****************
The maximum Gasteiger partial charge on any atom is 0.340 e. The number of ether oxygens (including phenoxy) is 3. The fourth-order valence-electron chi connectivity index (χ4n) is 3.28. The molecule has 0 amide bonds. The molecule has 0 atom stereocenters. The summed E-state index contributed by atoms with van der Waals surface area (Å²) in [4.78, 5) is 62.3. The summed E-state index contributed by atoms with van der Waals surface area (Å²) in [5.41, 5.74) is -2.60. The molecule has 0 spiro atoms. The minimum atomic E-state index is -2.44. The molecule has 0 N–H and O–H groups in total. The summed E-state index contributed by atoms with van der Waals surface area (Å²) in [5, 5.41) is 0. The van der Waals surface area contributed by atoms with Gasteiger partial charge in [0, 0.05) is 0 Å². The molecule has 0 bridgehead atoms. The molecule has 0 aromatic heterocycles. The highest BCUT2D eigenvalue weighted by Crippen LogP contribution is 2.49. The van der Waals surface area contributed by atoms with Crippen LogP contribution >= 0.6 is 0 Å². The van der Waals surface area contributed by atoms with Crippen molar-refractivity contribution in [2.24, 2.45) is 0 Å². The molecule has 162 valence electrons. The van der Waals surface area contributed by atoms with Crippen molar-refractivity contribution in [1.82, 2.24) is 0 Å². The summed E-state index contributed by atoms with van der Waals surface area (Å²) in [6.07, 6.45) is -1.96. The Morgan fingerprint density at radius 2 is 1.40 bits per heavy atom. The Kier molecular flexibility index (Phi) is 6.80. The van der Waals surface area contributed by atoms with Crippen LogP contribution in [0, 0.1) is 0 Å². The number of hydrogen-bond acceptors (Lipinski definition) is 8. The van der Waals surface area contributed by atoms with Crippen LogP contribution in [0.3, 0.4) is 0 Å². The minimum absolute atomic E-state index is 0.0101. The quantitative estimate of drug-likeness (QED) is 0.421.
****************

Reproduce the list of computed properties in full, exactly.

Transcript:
The maximum Gasteiger partial charge on any atom is 0.340 e. The number of ether oxygens (including phenoxy) is 3. The fourth-order valence-electron chi connectivity index (χ4n) is 3.28. The molecule has 0 amide bonds. The molecule has 0 atom stereocenters. The summed E-state index contributed by atoms with van der Waals surface area (Å²) in [4.78, 5) is 62.3. The summed E-state index contributed by atoms with van der Waals surface area (Å²) in [5.41, 5.74) is -2.60. The molecule has 0 spiro atoms. The minimum atomic E-state index is -2.44. The molecule has 0 N–H and O–H groups in total. The summed E-state index contributed by atoms with van der Waals surface area (Å²) in [5, 5.41) is 0. The van der Waals surface area contributed by atoms with Gasteiger partial charge in [0, 0.05) is 0 Å². The molecule has 0 bridgehead atoms. The molecule has 0 aromatic heterocycles. The highest BCUT2D eigenvalue weighted by Crippen LogP contribution is 2.49. The van der Waals surface area contributed by atoms with Crippen LogP contribution >= 0.6 is 0 Å². The van der Waals surface area contributed by atoms with Crippen molar-refractivity contribution in [2.24, 2.45) is 0 Å². The molecule has 162 valence electrons. The van der Waals surface area contributed by atoms with Crippen molar-refractivity contribution in [1.82, 2.24) is 0 Å². The summed E-state index contributed by atoms with van der Waals surface area (Å²) in [6.07, 6.45) is -1.96. The Morgan fingerprint density at radius 2 is 1.40 bits per heavy atom. The Kier molecular flexibility index (Phi) is 6.80. The van der Waals surface area contributed by atoms with Crippen LogP contribution in [0, 0.1) is 0 Å². The number of hydrogen-bond acceptors (Lipinski definition) is 8. The van der Waals surface area contributed by atoms with Crippen LogP contribution in [0.3, 0.4) is 0 Å². The minimum absolute atomic E-state index is 0.0101. The quantitative estimate of drug-likeness (QED) is 0.421.